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    Assistive technology use and unmet need in Canada

    Berardi, Anna and Smith, Emma M. and Miller, William C. (2021) Assistive technology use and unmet need in Canada. Disability and Rehabilitation: Assistive Technology, 16 (8). pp. 851-856. ISSN 1748-3107

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    Background: Around the world, variations and inequities in access to assistive technology (AT) are evident. Development of legislation, policies, and programmes has not kept pace with the increasing demand for AT. Therefore, context-specific needs assessment is required, which can assist in anticipating the accessibility and human support needs of individuals with impairments, and in turn, inform resource allocation and prioritisation of services. The purpose of this cross-sectional study was to describe the cur-rent use and unmet needs of AT use in community-dwelling Canadians experiencing activity limitation or participation restriction (disability).Data and methods: Bootstrapping was used to estimate the prevalence of AT use and unmet needs using data from the 2012 Canadian Survey on Disability (CSD). The total sample size for the CSD was45,443 individuals. Results: Among the estimated 3,775,920 Canadians with a disability (13.7% of the Canadian population),3,579,580 used some form of AT. Among these individuals, 3,050,750 use glasses or contact lenses and1,109,060 use bathroom aids. The results of the study showed that the most common unmet need was for hearing aids (0.86% of the total population), followed by bathroom aids (0.36%).Interpretations: This study comes at a time when global attention is focused on research on access to AT. This study using data from the CSD will serve disability and social policy analysts at all levels of government, as well as associations for persons with disabilities and researchers working in the field of dis-ability policy and programmes.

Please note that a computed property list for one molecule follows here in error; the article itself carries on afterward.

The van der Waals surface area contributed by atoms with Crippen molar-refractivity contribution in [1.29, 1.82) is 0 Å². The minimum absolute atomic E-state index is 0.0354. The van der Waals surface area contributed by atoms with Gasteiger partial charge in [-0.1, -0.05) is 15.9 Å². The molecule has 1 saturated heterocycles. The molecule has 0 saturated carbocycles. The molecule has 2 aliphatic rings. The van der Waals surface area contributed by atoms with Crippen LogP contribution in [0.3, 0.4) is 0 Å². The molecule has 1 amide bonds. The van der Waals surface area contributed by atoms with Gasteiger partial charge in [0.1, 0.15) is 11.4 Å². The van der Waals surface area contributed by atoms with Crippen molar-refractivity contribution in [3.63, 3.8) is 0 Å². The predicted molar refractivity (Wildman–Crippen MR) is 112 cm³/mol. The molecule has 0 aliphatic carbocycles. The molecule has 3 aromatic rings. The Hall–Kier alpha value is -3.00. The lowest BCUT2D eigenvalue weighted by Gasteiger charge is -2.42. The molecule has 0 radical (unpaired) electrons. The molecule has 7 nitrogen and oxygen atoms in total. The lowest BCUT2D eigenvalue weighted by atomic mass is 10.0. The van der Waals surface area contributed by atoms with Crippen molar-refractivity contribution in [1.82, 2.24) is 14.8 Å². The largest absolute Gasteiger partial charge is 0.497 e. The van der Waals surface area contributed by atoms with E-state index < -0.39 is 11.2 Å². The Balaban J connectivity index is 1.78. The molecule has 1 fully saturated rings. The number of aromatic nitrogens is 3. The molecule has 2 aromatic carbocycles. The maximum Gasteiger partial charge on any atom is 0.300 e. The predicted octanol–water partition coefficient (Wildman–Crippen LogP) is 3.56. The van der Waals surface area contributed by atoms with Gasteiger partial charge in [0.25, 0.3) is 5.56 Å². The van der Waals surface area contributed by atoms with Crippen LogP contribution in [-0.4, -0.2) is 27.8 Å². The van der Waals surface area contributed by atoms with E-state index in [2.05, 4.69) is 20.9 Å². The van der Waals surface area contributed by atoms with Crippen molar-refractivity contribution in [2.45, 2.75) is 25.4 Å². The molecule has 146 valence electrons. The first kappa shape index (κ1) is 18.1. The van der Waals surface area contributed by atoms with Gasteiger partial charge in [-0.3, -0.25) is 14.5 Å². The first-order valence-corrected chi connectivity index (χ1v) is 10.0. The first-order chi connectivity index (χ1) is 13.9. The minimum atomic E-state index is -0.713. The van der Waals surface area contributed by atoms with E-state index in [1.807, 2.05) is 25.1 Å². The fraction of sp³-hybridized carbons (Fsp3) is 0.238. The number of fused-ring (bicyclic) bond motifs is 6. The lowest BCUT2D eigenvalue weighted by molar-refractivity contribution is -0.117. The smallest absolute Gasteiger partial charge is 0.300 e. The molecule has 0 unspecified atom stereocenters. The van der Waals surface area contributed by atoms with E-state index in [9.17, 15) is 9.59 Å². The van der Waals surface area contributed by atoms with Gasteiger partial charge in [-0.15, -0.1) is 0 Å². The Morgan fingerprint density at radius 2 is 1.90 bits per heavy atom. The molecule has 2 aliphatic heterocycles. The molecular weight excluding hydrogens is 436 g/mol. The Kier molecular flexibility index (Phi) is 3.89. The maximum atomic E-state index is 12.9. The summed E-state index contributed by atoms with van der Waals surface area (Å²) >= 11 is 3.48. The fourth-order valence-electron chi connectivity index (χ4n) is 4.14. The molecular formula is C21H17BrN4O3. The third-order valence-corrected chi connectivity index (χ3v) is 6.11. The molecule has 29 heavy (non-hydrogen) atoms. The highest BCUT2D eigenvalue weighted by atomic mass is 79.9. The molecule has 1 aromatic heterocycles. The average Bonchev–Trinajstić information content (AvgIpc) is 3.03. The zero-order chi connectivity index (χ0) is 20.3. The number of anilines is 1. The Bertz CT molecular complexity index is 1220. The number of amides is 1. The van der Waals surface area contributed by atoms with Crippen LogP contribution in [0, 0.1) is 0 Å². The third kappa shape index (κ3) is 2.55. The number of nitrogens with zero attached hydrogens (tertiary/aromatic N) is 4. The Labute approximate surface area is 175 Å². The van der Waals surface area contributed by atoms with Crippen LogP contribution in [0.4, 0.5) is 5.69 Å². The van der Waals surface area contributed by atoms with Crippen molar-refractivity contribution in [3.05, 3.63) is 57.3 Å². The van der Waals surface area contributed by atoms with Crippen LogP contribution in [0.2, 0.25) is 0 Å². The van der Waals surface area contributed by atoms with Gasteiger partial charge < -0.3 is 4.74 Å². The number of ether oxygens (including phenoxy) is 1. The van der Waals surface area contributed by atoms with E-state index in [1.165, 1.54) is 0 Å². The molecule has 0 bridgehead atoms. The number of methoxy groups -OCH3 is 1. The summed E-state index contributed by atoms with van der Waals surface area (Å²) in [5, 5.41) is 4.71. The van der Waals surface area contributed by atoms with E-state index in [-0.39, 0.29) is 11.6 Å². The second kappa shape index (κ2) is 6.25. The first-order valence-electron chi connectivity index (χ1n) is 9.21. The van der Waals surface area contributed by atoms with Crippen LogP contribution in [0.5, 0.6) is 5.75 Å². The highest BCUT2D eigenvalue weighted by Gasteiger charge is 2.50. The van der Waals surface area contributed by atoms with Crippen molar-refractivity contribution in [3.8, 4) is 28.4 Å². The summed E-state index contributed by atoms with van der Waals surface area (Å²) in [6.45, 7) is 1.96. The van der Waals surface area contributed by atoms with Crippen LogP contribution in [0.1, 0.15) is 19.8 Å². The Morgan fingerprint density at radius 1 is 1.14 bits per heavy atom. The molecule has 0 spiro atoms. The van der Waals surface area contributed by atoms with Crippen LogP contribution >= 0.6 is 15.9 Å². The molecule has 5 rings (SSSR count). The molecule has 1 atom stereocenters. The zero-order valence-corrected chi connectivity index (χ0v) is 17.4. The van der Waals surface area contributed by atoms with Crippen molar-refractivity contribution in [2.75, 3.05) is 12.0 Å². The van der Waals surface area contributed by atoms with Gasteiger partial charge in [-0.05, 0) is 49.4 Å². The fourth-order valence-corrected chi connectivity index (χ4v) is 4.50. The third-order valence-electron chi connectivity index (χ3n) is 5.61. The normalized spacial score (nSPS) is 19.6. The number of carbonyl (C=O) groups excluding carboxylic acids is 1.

Item Type: Article
    Keywords: assistive devices; Canadian; estimation; population; unmet needs;
    Academic Unit: Faculty of Science and Engineering > Psychology
    Item ID: 18672
    Identification Number:
    Depositing User: Emma Smith
    Date Deposited: 20 Jun 2024 09:43
    Journal or Publication Title: Disability and Rehabilitation: Assistive Technology
    Publisher: Taylor & Francis
    Refereed: Yes
    Use Licence: This item is available under a Creative Commons Attribution Non Commercial Share Alike Licence (CC BY-NC-SA). Details of this licence are available here

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